Intel and Micron Technology have announced the world's first 25-nanometre NAND flash technology. The companies claim that this technology will make it possible to double the storage capacity of devices like smartphones, music and media players, and solid-state drives (SSD) without making the products themselves any bigger.
Intel is currently shipping samples to equipment manufacturers of an 8GB NAND die created with its latest lithography. Lithography is the process of creating cells and transistors in silicon, which are used to store bits of data. The smaller they are, the more that can fit on a single NAND flash chip - and the greater the storage capacity.
The companies plan to begin mass production of the 8GB die next quarter.
"This will help speed the adoption of solid-state drive solutions for computing," Tom Rampone, vice president and general manager of Intel's NAND solutions group, said.
The new 25nm 8GB die, which measures 0.35-in. by 0.74-in., is made up of many, smaller 64Gbit NAND chips. The new NAND technology makes it possible to build products using half as many chips as is possible with the current 34nm lithography technology, allowing for smaller, higher-density designs. For example, a 256GB SSD can be built with 32 of the 8GB NAND flash dies instead of 64 dies; a 32GB smartphone needs just four dies; and a 16GB flash card requires only two. The change also cuts the overall cost to produce mobile products.
The die is "small enough to fit through the hole in the middle of a compact disc, yet packs more than 10 times the data capacity of that CD," Troy Winslow, director of NAND marketing at Intel, said. A standard CD holds 700MB of data.
Intel said its 25nm lithography process is not only the smallest for NAND flash memory technology but it's also the overall smallest semiconductor technology in existence. That means its manufacturing process will lend itself to advances in the more general area of consumer electronics and computing applications.
The new NAND flash product was manufactured by Intel and Micron's joint venture IM Flash Technologies (IMFT).
In October, the company announced what it called its highest performing SSD product based on that technology. The SSD chips represented a sixfold improvement in endurance over the previous generation of technology. In that announcement, a spokeswoman also alluded to the possibility that the SSD chips could be placed direct on a computer's motherboard, making it possible to bypass the slower SATA drive interface.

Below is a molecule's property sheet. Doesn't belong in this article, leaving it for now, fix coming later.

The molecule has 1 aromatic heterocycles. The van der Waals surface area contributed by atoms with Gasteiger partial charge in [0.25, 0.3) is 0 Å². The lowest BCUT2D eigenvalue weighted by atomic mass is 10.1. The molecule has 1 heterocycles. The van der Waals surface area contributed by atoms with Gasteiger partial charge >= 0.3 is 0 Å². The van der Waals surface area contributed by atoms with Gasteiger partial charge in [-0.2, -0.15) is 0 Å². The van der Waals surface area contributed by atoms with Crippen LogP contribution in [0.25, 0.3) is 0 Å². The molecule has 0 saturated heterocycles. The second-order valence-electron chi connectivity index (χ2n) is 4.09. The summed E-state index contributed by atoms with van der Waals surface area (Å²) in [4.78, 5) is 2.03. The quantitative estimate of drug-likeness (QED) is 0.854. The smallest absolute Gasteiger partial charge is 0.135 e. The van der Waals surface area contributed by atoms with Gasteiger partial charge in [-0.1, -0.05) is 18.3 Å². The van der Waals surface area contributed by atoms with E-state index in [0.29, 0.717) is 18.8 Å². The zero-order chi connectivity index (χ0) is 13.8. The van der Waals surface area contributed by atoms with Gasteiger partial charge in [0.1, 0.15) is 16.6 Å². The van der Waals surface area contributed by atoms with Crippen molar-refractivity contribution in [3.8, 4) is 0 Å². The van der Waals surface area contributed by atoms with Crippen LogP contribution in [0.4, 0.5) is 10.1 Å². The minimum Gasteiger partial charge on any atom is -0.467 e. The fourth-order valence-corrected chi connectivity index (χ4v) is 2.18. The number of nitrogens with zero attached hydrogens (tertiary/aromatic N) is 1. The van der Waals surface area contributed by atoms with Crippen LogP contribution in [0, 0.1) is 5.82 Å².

The 25nm flash product uses Version 2.2 of the Open NAND Flash Interface (ONFI) specification, which currently has a data transfer rate of 200MB/sec. Kilbuck said IMFT is working on qualifying a future NAND flash product for ONFI's 3.0 specification, which has a data throughput rate of 400MB/s.
The newest memory has the same endurance as the previous 34nm technology, with 5,000 write-erase cycles, Winslow said.
Both Micron and Intel admitted that they're coming up against considerable technology hurdles in their attempts to continue to reduce the size of NAND flash memory. At 25nm, IMFT is approaching atomic sizes. For example, a human hair is 3,000 times thicker than 25nm. If the thickness of a human hair was one mile, 25nm would be about 20 inches, according to Kevin Kilbuck, director of NAND marketing at Micron.
"At 34nm, we were six to 12 months ahead of the competition, and with 25nm we believe we'll extend that lead," Kilbuck said.
IMFT has doubled NAND density roughly every 18 months. The company began production in 2006 using a 50nm lithography process, and in 2008 it announced a 34nm flash chip based on multilevel cell (MLC) NAND that could store 32Gbit. That chip stored two bits of data per cell.
Last August, IMFT announced a new three-bit-per-cell, NAND flash memory technology using its 34nm lithography process. The advancement represented an 11 percent reduction in NAND flash size. However, because of reliability issues, IMFT chose to discontinue production of a three-bit MLC NAND flash product, Kilbuck said.
The 25nm NAND chips hold two bits per memory cell.
"The challenge of stepping down in lithography is to continue to provide equivalent performance... as previous products," Winslow said. "Those were challenges we were able to overcome with this generation. But looking into the next couple of generations, we do recognise materials and process technology will have to change as obstacles mount."
IMFT is currently considering other memory technologies for future products, such as charge trap flash and 3D-cell NAND.
"It's just something we're looking at to extend the life of the NAND cell itself," Kilbuck said. "If we do end up going that route, we can leverage our DRAM process technology and cell technology, since DRAM has been utilising a 3D-cell with some fine geometries. The goal is to keep scaling so we can stay ahead in cost."